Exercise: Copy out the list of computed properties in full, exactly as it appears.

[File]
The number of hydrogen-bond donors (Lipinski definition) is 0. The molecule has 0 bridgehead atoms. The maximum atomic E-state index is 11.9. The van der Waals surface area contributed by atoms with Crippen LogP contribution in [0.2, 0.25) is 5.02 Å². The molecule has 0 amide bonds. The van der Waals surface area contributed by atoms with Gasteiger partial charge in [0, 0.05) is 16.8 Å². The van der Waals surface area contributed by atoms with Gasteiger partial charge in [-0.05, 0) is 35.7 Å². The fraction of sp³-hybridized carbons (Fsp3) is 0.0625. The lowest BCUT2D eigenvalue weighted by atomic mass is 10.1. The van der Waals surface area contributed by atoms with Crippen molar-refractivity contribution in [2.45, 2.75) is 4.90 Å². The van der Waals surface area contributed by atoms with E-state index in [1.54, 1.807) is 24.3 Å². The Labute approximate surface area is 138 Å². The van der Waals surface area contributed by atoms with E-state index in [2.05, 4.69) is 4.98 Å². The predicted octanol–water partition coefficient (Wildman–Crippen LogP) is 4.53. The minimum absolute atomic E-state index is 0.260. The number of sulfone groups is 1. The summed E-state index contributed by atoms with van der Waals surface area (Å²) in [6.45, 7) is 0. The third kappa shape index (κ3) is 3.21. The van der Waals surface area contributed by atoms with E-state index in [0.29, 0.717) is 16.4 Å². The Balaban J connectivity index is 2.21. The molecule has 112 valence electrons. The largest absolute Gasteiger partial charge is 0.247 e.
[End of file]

The number of hydrogen-bond donors (Lipinski definition) is 0. The molecule has 0 bridgehead atoms. The maximum atomic E-state index is 11.9. The van der Waals surface area contributed by atoms with Crippen LogP contribution in [0.2, 0.25) is 5.02 Å². The molecule has 0 amide bonds. The van der Waals surface area contributed by atoms with Gasteiger partial charge in [0, 0.05) is 16.8 Å². The van der Waals surface area contributed by atoms with Gasteiger partial charge in [-0.05, 0) is 35.7 Å². The fraction of sp³-hybridized carbons (Fsp3) is 0.0625. The lowest BCUT2D eigenvalue weighted by atomic mass is 10.1. The van der Waals surface area contributed by atoms with Crippen molar-refractivity contribution in [2.45, 2.75) is 4.90 Å². The van der Waals surface area contributed by atoms with E-state index in [1.54, 1.807) is 24.3 Å². The Labute approximate surface area is 138 Å². The van der Waals surface area contributed by atoms with E-state index in [2.05, 4.69) is 4.98 Å². The predicted octanol–water partition coefficient (Wildman–Crippen LogP) is 4.53. The minimum absolute atomic E-state index is 0.260. The number of sulfone groups is 1. The summed E-state index contributed by atoms with van der Waals surface area (Å²) in [6.45, 7) is 0. The third kappa shape index (κ3) is 3.21. The van der Waals surface area contributed by atoms with E-state index in [0.29, 0.717) is 16.4 Å². The Balaban J connectivity index is 2.21. The molecule has 112 valence electrons. The largest absolute Gasteiger partial charge is 0.247 e.